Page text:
There’s only one US presidential candidate who’s explicitly spoken out against this mad repeat of Vietnam, and that’s Tulsi Gabbard, who actually “served” in Iraq. So she will be pushed aside by the DNC. Who are funded by the military industrial complex, don’t you know. Must serve the machine. We have a long way to go.

I always thought that Springsteen talking about Vietnam from Born In The USA is sort of like a haiku, encompassing the essence in just a few words, even if he doesn’t catch all the misery and bloodshed and mental anguish and broken lives and all of it (but how could you?):

 

I had a brother at Khe San;

Fighting off the Viet Cong

They’re still there, he’s all gone

He had a woman he loved in Saigon

I got a picture of him in her arms now

 

I know people older than me have many more examples of this and from the time when the ‘war’ was actually ongoing. Eve of Destruction? Creedence? Please send suggestions.

But also, please recognize the similarities in the madness then and now.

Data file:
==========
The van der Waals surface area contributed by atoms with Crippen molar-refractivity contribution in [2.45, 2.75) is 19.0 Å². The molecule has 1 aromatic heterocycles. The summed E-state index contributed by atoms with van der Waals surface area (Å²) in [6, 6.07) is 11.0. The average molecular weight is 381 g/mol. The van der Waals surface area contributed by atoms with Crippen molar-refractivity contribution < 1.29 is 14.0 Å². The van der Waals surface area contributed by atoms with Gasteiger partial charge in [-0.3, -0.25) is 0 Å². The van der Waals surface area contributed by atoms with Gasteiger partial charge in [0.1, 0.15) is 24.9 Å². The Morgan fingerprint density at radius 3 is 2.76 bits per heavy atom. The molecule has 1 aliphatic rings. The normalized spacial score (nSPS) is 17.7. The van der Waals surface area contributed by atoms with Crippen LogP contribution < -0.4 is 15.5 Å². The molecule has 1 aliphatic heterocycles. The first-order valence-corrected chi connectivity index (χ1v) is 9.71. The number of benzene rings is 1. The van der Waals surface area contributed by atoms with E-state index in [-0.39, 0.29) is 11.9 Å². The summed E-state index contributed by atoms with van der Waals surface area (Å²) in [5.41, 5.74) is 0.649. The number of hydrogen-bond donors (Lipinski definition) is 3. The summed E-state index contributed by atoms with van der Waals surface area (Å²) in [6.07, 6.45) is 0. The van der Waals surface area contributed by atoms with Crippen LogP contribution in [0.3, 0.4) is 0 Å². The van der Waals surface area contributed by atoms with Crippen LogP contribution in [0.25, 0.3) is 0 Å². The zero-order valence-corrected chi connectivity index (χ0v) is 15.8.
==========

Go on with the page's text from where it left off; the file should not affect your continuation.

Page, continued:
And let’s try and make it stop.

Let’s try and stop history from even rhyming, let alone repeating.

Nassim Taleb likes to point out that in olden days those who declared wars would also be first in line to fight them. By design. The fair thing to do.

Let’s send Mike Pence and Nancy Pelosi and Donald Trump and Chuck Schumer and Mike Pompeo and John Bolton and all of their families into Iran first. And then we can talk.

 

 

 

 

 

May 142018
 


Brassaï Cat 1945

 

What’s happening to John McCain is tragic. It’s not something one should ever wish upon another human being. Nor is it decent, let alone useful, to wish that he would die. Wishing bad things upon someone because they did bad things is too close for comfort to what he himself did. But it’s good to remember that his brain tumor is not the most tragic part of McCain’s life on earth. And no, neither is his time as prisoner of war in Vietnam.